Can the Great Crested Newt halt plans for 40 new homes in March?
- Credit: Archant
The Great Crested Newt – also known as the ‘warty newt’ because of its resemblance to a mini dinosaur – has introduced itself into the fight to stop 40 homes being built in March.
A ‘safeguard our newts – oppose development’ poster campaign has started to resist planning permission being granted to Clarion Housing who want to build a new estate off Springfield Avenue.
Although Clarion provide much of Fenland’s social housing stock, only 10 of the proposed new homes will be termed affordable.
Clarion want a mix of flats and houses on a site where overhead electricity cables will be put underground and access resolved in conjunction with the neighbouring cricket club.
“The new access will be gated at the request of the cricket club for security,” says Clarion.
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However it is the newts that could cause the most bother for Clarion with one objector telling Fenland Council: “While driving home this afternoon along The Causeway I noticed a poster on a wood pole, wondering what this was about I pulled over and had a walk back to look.
“I was very surprised to see it said ‘Save our Newts’ Having looked into it now I would just like to say I think it’s a shame if land owners and developers think it is OK to wipe out natural habitats while a lot of the time we hear talk of conservation, green areas and species disappearing.
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“I do sympathise with people who need housing but surely not at the expense of perhaps some protected species. To developers it’s about money, to the newts and other creatures it’s their whole world that will disappear.”
Another objector was concerned about traffic and congestion besides adding that the council needed to consider the endangered crested newts.
Documents on the council planning files, however, indicate March Town Cricket Club is far from happy.
They are concerned about drainage and believe not sufficient attention has been given to the importance of the ditch where surface water will be discharged into.
Much of their lengthy response involves drainage issues and the club wants Anglian Water and the local flood authority to be re-consulted ahead of a decision.
The club is also concerned to emphasise that no public right of way exists across the cricket ground “and we have suffered ever since the Hereward School closed and the Neale Wade expanded with children making gaps in the hedge and fences that border the application site”.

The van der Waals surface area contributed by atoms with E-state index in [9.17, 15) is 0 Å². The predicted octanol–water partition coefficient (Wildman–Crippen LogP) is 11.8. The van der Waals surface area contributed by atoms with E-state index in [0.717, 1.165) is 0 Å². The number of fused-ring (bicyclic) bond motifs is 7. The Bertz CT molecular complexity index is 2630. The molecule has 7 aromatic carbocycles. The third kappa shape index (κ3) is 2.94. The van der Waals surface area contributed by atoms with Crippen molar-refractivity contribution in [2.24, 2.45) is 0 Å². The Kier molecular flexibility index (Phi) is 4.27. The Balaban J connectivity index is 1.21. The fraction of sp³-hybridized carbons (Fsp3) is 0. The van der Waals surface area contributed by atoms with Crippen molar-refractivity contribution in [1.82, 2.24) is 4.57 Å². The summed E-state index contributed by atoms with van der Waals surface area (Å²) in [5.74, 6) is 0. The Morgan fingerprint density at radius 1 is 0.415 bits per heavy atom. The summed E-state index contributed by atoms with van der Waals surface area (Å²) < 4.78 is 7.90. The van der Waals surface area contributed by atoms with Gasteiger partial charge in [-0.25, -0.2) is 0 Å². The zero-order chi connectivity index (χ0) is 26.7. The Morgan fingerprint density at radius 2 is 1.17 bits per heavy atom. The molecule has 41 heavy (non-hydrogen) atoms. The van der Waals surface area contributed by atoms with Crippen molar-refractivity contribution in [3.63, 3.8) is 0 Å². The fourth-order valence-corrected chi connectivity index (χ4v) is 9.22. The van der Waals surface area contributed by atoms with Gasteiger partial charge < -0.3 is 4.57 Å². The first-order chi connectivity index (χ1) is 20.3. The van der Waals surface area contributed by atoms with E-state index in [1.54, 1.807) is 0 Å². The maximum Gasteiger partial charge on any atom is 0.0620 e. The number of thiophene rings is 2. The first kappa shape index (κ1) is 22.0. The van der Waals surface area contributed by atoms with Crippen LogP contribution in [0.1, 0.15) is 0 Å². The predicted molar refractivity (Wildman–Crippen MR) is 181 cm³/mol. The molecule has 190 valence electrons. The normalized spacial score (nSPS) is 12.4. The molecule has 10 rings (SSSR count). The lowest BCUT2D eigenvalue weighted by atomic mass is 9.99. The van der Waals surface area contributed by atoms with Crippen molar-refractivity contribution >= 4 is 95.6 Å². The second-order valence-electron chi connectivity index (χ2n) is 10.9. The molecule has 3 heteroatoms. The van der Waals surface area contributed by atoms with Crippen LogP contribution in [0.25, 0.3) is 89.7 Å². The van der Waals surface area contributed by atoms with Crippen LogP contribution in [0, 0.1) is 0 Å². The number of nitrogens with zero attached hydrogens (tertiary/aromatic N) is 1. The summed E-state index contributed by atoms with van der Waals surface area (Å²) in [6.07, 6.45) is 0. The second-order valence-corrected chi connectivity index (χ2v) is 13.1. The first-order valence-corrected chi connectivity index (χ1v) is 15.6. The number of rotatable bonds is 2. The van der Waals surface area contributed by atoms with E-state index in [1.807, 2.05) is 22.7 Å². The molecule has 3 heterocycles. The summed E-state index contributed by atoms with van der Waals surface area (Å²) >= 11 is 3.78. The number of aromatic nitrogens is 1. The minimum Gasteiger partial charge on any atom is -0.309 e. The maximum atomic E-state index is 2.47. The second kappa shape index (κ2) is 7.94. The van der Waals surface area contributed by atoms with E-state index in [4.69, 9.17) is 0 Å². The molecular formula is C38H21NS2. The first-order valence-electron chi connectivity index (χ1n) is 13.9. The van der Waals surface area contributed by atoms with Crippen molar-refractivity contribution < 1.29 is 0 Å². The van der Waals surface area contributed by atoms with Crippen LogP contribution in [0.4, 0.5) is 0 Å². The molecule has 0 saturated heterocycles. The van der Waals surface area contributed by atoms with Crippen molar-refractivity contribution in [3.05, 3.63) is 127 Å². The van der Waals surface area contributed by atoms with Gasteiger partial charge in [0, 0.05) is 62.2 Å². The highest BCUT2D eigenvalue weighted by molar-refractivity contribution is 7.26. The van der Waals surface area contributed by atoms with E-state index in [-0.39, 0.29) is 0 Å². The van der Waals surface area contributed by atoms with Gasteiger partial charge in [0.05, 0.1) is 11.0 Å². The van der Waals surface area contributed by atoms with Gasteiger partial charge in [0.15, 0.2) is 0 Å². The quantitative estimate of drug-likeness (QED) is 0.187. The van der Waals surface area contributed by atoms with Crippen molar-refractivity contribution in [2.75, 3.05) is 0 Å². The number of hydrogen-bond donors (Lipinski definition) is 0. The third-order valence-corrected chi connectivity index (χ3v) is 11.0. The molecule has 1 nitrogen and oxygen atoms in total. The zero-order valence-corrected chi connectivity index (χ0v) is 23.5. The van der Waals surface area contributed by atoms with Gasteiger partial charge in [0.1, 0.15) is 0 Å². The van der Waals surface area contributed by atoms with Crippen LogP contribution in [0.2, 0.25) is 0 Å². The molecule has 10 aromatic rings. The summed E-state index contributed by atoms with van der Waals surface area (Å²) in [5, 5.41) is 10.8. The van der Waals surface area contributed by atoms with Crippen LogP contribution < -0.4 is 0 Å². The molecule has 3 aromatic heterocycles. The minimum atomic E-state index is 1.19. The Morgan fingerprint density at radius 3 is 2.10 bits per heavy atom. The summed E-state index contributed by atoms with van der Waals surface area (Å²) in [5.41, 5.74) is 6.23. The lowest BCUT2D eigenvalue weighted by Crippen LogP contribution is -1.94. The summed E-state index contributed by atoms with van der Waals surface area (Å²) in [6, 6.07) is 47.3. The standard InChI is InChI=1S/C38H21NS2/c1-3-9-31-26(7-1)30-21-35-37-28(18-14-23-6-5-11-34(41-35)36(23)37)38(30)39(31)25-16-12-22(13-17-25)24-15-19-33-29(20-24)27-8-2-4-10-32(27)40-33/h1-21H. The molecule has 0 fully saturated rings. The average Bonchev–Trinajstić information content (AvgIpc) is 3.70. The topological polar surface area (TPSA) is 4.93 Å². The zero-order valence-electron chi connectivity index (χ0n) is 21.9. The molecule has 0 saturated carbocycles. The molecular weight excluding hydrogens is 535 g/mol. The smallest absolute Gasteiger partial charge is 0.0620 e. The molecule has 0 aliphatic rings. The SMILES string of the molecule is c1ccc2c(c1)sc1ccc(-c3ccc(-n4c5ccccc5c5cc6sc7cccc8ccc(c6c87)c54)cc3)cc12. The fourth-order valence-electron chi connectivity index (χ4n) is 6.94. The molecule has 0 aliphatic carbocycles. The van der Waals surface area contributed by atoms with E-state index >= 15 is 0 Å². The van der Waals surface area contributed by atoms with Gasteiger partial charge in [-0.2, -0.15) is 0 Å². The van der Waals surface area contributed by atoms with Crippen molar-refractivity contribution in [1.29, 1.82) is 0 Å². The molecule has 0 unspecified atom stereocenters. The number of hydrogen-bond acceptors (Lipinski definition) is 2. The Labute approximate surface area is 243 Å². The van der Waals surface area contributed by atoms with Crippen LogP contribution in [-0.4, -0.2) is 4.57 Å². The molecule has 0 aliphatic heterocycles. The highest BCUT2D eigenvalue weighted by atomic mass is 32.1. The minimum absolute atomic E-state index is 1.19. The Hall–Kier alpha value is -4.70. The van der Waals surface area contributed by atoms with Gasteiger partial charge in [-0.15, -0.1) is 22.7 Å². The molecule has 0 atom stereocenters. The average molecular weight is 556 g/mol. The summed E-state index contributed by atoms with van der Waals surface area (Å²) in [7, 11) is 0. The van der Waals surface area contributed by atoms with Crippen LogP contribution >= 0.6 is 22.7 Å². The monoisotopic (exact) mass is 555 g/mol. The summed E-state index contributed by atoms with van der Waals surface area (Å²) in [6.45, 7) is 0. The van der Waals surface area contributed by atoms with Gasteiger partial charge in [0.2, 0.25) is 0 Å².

They want a bigger than planned anti-climb mesh fence with security gates to provide security in winter once the bowls season ends.
“This would help remove the unlawful trespass which has caused past vandalism and youth on motorcycles using it as a short cut to and from the Avenue,” says the club.
One of the site owners argues that “there can be little reason to object to a development which will provide housing in place of a disused nursery at the same time giving safer access to the cricket and bowls club car parks.”
But another objector has questioned the time scale for consultation and wants to know “why we have had to wait an entire year to be informed of this and have been given no chance to voice our objections/opinions?
“We are one of the most directly affected areas of residence. Our main objections to this proposed building of 40 dwellings must start with the most obvious issue of all, the traffic.”
Another said that “we oppose the proposed development on various grounds; flooding, traffic, wildlife, access and privacy”.
The objector added: “We have been turned down ourselves for potential planning permission in the past on this land for those reasons mentioned.
“Why if we were refused is this even being discussed? The land has always been fit for equestrian use only. Nothing has changed this fact.
“And for our third objection, the wildlife in this area will be adversely affected. We have deer, foxes, rabbit, ducks and horses, all of which will be affected by this proposal.
“The land has always been deemed inhospitable for building on and as previously stated been denied planning permission in the past for a much smaller planning proposal.”
Comments close on January 30 – the council will then decide if it goes to a committee for a decision or whether officers will decide.